As we process and respond to the tragedy in Connecticut, one things the news media keeps saying is we should have more “discourse on gun control”. For those of you that know me, you know that I own firearms. I’m a firearms instructor, active in firearms-friendly legislative activism at the state level, a novice competition shooter, a state-licensed armed guard, and yes, an NRA Life Member. I teach Boy Scouts how to shoot. I own guns. I carry a gun more often than not (when I’m not working, that is). I’m well versed in firearms law as it pertains to individual ownership and carry (because anyone who carries a gun needs to be).
There is lots of talk about gun control on a daily basis. I try to tune much of it out, because my father once taught me something about wrestling with a pig. Sometimes, I attempt to have reasonable discourse – often it ends with folks who like to profess tolerance and acceptance telling me they are sick of arguing with me, and that they shouldn’t have to “tolerate” my kind. I always find that bit ironic.
Some of the discussion lately has gone so far as to suggest drastic restrictions on gun ownership – like the bans in the UK and Australia. News flash: The Supreme Court has repeatedly upheld that the Second Amendment does, in fact, grant residents of this great country the right to keep and bear arms. If you truly want to discard the Second Amendment, I urge you to reconsider. The framers gave us 12 amendments as a proposed Bill of Rights to cover issues not addressed entirely in the Constitution (11 of those were passed as amendments, and the 12th would drastically increase the number of members of the House of Representatives, so it’s probably just as well it hasn’t passed).
Any argument that could be used to justify the repeal of the 2nd amendment could be used to justify the repeal of any of the amendments. I would fear for our country if it comes to this. What would life be like without freedom of the press, or freedom of religion? What about the protections against unreasonable searches and seizures? If we see the Second Amendment gutted, how long until we have “papers, please” checkpoints and searches throughout the country?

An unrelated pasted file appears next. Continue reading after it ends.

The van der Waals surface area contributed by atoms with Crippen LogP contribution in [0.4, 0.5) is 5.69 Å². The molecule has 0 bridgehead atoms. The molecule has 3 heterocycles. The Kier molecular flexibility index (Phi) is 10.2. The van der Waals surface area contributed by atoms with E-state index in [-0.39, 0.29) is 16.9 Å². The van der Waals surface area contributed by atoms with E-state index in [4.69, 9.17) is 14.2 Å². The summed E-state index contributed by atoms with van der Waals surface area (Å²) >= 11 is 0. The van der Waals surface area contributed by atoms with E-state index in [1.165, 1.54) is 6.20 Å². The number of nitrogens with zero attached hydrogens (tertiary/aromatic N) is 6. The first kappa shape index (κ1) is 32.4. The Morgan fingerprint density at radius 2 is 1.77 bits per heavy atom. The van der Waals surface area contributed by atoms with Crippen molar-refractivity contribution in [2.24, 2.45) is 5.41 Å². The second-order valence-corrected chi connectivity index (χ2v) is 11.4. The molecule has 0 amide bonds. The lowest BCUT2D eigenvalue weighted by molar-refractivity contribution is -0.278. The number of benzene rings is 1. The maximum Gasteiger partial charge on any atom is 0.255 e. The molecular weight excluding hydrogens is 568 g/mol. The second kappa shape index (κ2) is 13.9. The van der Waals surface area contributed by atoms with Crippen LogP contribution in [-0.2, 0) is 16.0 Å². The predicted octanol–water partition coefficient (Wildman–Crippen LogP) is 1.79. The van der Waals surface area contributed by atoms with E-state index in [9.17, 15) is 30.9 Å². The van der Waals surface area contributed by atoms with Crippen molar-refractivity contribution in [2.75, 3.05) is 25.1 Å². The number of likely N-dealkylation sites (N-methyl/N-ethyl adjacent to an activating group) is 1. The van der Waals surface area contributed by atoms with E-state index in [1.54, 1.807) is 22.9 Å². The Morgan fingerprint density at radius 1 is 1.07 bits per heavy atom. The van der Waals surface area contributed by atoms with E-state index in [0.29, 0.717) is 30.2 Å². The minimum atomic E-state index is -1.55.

There’s a parable that is attributed to Martin Niemöller, a Lutheran minister and outspoken opponent of the Nazis:
First they came for the socialists, and I didn't speak out because I wasn't a socialist.
Then they came for the trade unionists, and I didn't speak out because I wasn't a trade unionist.
Then they came for the Jews, and I didn't speak out because I wasn't a Jew.
Then they came for me, and there was no one left to speak for me.
This particular parable speaks volumes to me because I AM a Jew. Yeah, I’m even a member of JPFO, Jews for the Preservation of Firearms Ownership (http://jpfo.org/).
For my Law Enforcement and .mil friends – if you haven’t heard of the Oath Keepers (http://oathkeepers.org/oath/) , I’d strongly encourage you to look into the group. Many elected and appointed public servants SWEAR to “support and defend the Constitution of the United States against all enemies, foreign and domestic.” Oath Keepers profess “Not on our watch!” They say they will refuse unconstitutional orders, such as firearm confiscation, or the unlawful detention of Americans.
And what of lesser measures? We had an “Assault Weapons” ban for 10 years. There is no real evidence it made a difference in firearms crimes. All it did was raise market prices for things like “pre ban” magazines and firearms. Registration? Well, why does the Government need to know what guns I have… unless it is a prelude to confiscation? On top of that, once they have the information, no good can come of it. The number of times that law enforcement has successfully used registration data to trace firearms in crimes is statistically insignificant.Now What?
I’m all in favor of discussing mental health, and “keeping the crazies from getting guns”, to quote something I heard on Facebook. I’m not convinced that more gun laws are going to make a difference in preventing another mass shooting event.
One thing that many of these shootings have in common is that they occur in areas where firearms have been prohibited. Add to the fact that several recent events have been stopped, at least partially, by folks lawfully carrying concealed, and I am having a hard time understanding arguments in favor of restricting concealed carry.
As for incidents, look no further than the Clackamas Town Center shooting last week. 2 Dead, 1 injured. An individual carrying a concealed firearm says he drew down on the shooter, but held his fire because he didn’t have a clear shot. The shooter than retreated and took his own life. In the Tuscon shootings, one of the civilians that ran TOWARDS the shooting to help was carrying a concealed firearm. Since that psycho was already restrained, he didn’t need to use it.
Oh, and I’m assuming most of my readers have already seen the “RUN. HIDE. FIGHT. Surviving an Active Shooter Event” video. It’s linked here anyway (http://www.youtube.com/watch?v=5VcSwejU2D0). Look at 0:58 in the video. The Section 30.06 Trespass warning is clearly visible. (http://law.onecle.com/texas/penal/30.06.00.html). The video illustrates the point that shooters often choose Gun Free Zones. On top of that, we are told that, as a last option, we should fight with improvised weapons – like chairs and fire extinguishers. Why must they be improvised? Oh, that’s right – we’re in a GUN FREE ZONE. So why does the shooter have a gun, again? Oh – he’s not really concerned with violating one MORE law, given that he’s planning on KILLING a whole bunch of folks. From what it sounds like, that’s exactly what at least some of the Sandy Hook staff did. And they paid for it with their lives.